"ROSSITER ROAD," the new album by Ahmad Jamal, turns out to be a road well traveled by this jazz pianist over the years, and listeners are likely to find the trip either pleasantly familiar or increasingly tiresome.

It's not that the album's eight selections cover old ground. The tunes, all but one written by Jamal, are certainly fresh enough and rhythmically enticing. It's just that Jamal, a keyboard stylist if ever there was one, has an abiding affection for certain dramatic devices that make much of his work sound the same after a while. Tunes like "Milan," "Without You" and "Yellow Fellow," for example, make frequent use of rumbling lefthand chords, cascading treble figures and abrupt changes in tempo and mood.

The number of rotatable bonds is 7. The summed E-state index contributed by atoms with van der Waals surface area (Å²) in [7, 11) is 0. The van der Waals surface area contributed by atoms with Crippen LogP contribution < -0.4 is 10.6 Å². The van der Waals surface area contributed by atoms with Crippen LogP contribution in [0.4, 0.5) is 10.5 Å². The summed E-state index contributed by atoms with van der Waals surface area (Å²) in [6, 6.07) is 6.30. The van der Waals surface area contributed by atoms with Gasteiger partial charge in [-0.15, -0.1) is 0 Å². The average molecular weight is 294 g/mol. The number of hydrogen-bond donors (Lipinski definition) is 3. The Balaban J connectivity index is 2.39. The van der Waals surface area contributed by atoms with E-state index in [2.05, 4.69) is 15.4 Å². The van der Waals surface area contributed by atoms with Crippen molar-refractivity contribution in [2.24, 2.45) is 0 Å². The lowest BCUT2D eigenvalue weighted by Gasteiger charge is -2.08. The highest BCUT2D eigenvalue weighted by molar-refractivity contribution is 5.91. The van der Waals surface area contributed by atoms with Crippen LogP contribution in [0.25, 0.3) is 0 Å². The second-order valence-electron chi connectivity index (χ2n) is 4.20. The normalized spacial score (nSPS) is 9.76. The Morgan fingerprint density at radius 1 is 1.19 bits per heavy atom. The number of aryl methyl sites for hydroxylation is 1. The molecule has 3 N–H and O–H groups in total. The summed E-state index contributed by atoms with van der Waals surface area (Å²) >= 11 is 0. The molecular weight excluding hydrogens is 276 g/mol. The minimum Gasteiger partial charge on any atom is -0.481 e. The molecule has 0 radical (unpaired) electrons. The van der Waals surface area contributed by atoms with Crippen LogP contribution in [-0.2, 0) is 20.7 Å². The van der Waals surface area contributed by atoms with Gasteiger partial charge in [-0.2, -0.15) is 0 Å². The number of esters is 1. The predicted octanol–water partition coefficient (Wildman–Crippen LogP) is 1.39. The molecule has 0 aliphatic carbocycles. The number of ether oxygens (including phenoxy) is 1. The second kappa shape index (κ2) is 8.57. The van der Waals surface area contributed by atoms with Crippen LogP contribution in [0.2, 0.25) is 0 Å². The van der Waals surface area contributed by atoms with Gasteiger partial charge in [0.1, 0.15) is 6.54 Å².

Perhaps taking his cue from George Winston, Jamal has also included a couple of evocative pieces with seasonal themes, namely "Autumn Rain" and "Winter Snow." Though similarly pensive at times, Jamal's approach, thankfully, is much more rhythmically aggressive than Winston's, and thus less apt to lull listeners asleep. Even so, don't expect much in the way of genuine excitement or surprises on Jamal's latest musical journey.

AHMAD JAMAL -- "Rossiter Road" (Atlantic 7 81645-1); appearing Friday and Saturday at Fort Dupont Park.